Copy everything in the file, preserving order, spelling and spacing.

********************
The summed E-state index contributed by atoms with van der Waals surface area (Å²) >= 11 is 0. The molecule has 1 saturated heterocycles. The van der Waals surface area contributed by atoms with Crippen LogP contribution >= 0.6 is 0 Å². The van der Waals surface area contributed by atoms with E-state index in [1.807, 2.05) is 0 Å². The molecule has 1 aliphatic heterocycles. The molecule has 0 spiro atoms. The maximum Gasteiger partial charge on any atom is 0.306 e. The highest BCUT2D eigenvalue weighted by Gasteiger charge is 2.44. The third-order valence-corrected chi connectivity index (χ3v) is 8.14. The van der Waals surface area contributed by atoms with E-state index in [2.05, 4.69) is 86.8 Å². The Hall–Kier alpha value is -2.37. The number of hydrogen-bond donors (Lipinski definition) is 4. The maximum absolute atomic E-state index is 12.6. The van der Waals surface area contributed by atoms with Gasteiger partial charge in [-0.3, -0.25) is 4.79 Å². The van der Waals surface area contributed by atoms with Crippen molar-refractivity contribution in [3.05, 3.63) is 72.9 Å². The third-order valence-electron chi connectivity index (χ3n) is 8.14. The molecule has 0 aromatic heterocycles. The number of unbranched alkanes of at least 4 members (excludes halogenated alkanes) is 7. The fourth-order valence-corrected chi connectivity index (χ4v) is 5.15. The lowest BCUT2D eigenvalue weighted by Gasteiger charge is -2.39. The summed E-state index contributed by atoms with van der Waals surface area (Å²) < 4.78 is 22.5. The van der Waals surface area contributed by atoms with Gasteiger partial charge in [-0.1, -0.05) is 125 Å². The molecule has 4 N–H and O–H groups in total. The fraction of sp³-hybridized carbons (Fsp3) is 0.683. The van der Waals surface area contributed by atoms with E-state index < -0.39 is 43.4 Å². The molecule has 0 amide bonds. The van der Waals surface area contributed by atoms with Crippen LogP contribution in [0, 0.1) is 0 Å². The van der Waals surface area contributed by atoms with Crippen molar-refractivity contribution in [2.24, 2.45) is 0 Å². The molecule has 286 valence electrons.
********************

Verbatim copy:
The summed E-state index contributed by atoms with van der Waals surface area (Å²) >= 11 is 0. The molecule has 1 saturated heterocycles. The van der Waals surface area contributed by atoms with Crippen LogP contribution >= 0.6 is 0 Å². The van der Waals surface area contributed by atoms with E-state index in [1.807, 2.05) is 0 Å². The molecule has 1 aliphatic heterocycles. The molecule has 0 spiro atoms. The maximum Gasteiger partial charge on any atom is 0.306 e. The highest BCUT2D eigenvalue weighted by Gasteiger charge is 2.44. The third-order valence-corrected chi connectivity index (χ3v) is 8.14. The van der Waals surface area contributed by atoms with E-state index in [2.05, 4.69) is 86.8 Å². The Hall–Kier alpha value is -2.37. The number of hydrogen-bond donors (Lipinski definition) is 4. The maximum absolute atomic E-state index is 12.6. The van der Waals surface area contributed by atoms with Gasteiger partial charge in [-0.3, -0.25) is 4.79 Å². The van der Waals surface area contributed by atoms with Crippen molar-refractivity contribution in [3.05, 3.63) is 72.9 Å². The third-order valence-electron chi connectivity index (χ3n) is 8.14. The molecule has 0 aromatic heterocycles. The number of unbranched alkanes of at least 4 members (excludes halogenated alkanes) is 7. The fourth-order valence-corrected chi connectivity index (χ4v) is 5.15. The lowest BCUT2D eigenvalue weighted by Gasteiger charge is -2.39. The summed E-state index contributed by atoms with van der Waals surface area (Å²) < 4.78 is 22.5. The van der Waals surface area contributed by atoms with Gasteiger partial charge in [-0.1, -0.05) is 125 Å². The molecule has 4 N–H and O–H groups in total. The fraction of sp³-hybridized carbons (Fsp3) is 0.683. The van der Waals surface area contributed by atoms with E-state index < -0.39 is 43.4 Å². The molecule has 0 amide bonds. The van der Waals surface area contributed by atoms with Crippen LogP contribution in [0, 0.1) is 0 Å². The van der Waals surface area contributed by atoms with Crippen molar-refractivity contribution in [2.24, 2.45) is 0 Å². The molecule has 286 valence electrons.